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Glaxo warns Advair rivals in US could erase profit growth

[BERLIN] GlaxoSmithKline Plc said profit growth this year is at risk of getting wiped out by rival drugmakers who want to start marketing cheaper copycat versions of its top-selling asthma medicine Advair in the US.

Profit will rise by 5 per cent to 7 per cent if generic competitors to the respiratory treatment don't enter the US market, the UK's biggest drugmaker said in a statement on Wednesday. If they do start selling their versions around mid-year, that could pare US sales of Advair to £1 billion (S$1.77 billion) and lead to a "flat to slight decline" in profit growth. Shares of Glaxo dropped by the most in three months.

Emma Walmsley, who takes over as chief executive at the end of next month, will inherit the challenge of accelerating revenue from promising new medicines in time to help offset the erosion of Advair's sales. The company has pledged that new products, including its blockbuster HIV medicines and vaccines for meningitis, will generate six billion pounds in annual sales next year.

Trying to predict the timing of the Advair generics is like "trying to pin a tail on a donkey with a blindfold on," Andrew Witty, the current CEO, said in a Bloomberg Television interview with Jonathan Ferro. The potential impact of the copycat medicines is also uncertain, the drugmaker said.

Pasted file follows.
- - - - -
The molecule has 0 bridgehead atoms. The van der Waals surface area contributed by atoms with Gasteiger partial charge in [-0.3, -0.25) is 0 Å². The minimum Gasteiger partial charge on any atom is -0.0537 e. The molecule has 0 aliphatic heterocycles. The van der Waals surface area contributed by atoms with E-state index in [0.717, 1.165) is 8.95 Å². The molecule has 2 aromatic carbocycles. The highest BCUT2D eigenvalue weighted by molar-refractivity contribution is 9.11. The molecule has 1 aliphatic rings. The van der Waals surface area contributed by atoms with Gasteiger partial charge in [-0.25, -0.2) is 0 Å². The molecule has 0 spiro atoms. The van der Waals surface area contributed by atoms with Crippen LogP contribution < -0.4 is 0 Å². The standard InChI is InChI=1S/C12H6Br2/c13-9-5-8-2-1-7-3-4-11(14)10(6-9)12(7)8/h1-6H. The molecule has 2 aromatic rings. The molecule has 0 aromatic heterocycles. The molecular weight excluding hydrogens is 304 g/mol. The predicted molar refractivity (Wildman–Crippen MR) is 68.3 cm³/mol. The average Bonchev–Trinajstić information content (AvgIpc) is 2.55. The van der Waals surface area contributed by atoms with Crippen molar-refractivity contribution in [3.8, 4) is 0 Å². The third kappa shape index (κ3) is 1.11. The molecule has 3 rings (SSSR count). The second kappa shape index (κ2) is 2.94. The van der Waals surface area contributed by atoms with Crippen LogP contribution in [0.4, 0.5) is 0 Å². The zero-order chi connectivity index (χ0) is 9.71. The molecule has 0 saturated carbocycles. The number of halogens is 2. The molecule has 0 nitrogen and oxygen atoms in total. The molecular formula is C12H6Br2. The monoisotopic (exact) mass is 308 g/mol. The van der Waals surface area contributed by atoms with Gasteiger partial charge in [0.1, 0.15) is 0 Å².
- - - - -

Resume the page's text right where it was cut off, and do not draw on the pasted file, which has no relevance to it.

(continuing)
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Mr Witty is scheduled to retire on March 31, making way for the first woman to take the helm of one of the world's largest drugmakers.

Revenue from Advair fell by 15 percent to £3.49 billion last year, assuming constant exchange rates, Glaxo said. Analysts had forecast that its revenue this year would drop to £2.73 billion globally, and plummet to £1.97 billion in 2018, according to the average of estimates compiled by Bloomberg. The US Food and Drug Administration is due to decide by the end of March on the first copy of Advair, from Mylan NV.